Yin And Yang

Yin and Yang are the two cosmic forces that represent the masculine and feminine, but they are the opposing forces but cannot exist without each other. Yin is cold, very quiet and dark, while yang energy is warm, vibrant, active and alive. Even in your home, a balance of yin and yang energy should be created.

Too much yin (quiet, dark place) might make you feel depressed with no energy or happiness. We will not feel like socializing and even be a little lonely. In many cases, our fate is also affected negatively if yin is the predominant energy. Even the weather can play a role if it gets too cold or rainy and dreary. Thus, we should not wait for good weather to return but make efforts to balance it out.

On the other hand, too much yang (stress, loud music, talking, etc.) will create internal tensions. This is common because, throughout the day, we replenish our internal yang energy automatically with only physical activity (e.g walking, going to work or the gym). Too much of yang will then make us yearn for more yin activity(e.g quiet time alone at home).

If you can balance these cosmic forces, good fortune will improve dramatically. These are two quick tips to improve yin yang balance in your home:

Tip 1: If a room in your house is too yin, meaning if there is no natural light and is very quiet and then introduce more yang energy by introducing light and sound. You can add bright lighting and play some music or turn on the television. Pets are also great sources of yang energy in any room of the house.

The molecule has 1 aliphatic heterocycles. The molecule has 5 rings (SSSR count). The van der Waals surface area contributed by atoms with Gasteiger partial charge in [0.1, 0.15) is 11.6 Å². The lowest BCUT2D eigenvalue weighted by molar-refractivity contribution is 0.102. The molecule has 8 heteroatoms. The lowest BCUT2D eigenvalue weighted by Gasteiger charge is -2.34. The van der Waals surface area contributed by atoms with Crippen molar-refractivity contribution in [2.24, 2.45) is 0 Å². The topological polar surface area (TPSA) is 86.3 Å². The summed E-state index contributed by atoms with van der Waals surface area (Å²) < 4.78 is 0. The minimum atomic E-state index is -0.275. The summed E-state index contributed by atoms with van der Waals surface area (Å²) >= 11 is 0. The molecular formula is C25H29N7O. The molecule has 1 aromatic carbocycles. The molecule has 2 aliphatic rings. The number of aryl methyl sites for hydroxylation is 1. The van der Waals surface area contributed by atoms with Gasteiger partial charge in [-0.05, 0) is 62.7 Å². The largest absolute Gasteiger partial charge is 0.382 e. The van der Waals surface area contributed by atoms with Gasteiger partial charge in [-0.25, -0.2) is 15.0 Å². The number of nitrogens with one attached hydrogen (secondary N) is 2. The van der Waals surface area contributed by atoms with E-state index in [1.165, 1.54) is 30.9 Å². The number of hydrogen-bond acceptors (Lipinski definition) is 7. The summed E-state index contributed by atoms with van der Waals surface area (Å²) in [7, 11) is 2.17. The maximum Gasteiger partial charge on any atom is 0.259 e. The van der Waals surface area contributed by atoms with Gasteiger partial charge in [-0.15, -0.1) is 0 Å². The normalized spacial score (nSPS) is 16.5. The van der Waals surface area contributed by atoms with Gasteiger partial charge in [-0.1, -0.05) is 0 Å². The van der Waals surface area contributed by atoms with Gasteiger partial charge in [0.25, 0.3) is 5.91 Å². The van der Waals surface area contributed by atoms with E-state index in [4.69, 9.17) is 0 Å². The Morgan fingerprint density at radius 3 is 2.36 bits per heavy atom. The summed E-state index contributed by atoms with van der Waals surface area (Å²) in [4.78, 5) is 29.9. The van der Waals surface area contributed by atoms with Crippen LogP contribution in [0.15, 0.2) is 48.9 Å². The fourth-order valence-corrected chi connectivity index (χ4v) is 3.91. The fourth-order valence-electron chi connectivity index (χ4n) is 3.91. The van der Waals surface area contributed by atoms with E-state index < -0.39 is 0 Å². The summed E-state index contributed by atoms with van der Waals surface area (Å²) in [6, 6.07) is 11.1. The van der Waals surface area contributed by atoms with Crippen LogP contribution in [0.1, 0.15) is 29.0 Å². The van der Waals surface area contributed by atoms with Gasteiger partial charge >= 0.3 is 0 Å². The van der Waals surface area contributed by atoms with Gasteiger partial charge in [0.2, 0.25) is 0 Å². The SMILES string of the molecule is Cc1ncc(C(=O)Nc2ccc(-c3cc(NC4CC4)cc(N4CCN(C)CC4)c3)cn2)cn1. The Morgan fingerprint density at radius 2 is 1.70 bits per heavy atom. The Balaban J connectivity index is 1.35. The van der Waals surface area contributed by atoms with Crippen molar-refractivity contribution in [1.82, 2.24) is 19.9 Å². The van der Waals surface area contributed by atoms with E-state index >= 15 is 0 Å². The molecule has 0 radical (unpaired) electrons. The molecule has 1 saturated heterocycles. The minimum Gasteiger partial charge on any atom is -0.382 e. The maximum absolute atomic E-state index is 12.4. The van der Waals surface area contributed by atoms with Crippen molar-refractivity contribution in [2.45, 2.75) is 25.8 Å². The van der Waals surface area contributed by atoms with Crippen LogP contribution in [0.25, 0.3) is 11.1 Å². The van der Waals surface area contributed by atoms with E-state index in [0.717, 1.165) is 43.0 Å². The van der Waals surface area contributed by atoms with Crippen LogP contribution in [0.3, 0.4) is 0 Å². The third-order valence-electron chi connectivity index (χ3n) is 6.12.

Tip 2: If the room is to yang, meaning too bright and full of too much sunlight, for instance, then use curtains or blinds to lower the tone of things. Try using fabrics and colors to help achieve the balance you need.

Six Main Principles of Yin and Yang Relationship

According to Chinese philosophy, everything can be described as either yin or yang. In Traditional Chinese medicine, each of the five elements has a pair of yin and yang organs. The yin organ meridian has a downward flow of energy and the yang upward. An imbalance of the yin-yang ratio can cause illness. Every individual needs to find this balance depending on their own constitution, climate, season, occupation, and even emotional environment.

If in perfect health, the individual should be able to adapt to any of the inevitable changes in life. These are the following six principles of yin and yang:

1. Yin and yang are opposites
Everything has its opposite—although this is never absolute, only comparative. No one thing is completely yin or completely yang. Each contains the seed of its opposite. For example, cold can turn into hot; or season changes of the year.

2. Yin and yang are interdependent
Nothing is totally Yin or totally Yang. The classics state “ Yin creates Yang and Yang activates Yin”… One cannot exist without the other. For example, the day cannot exist without night.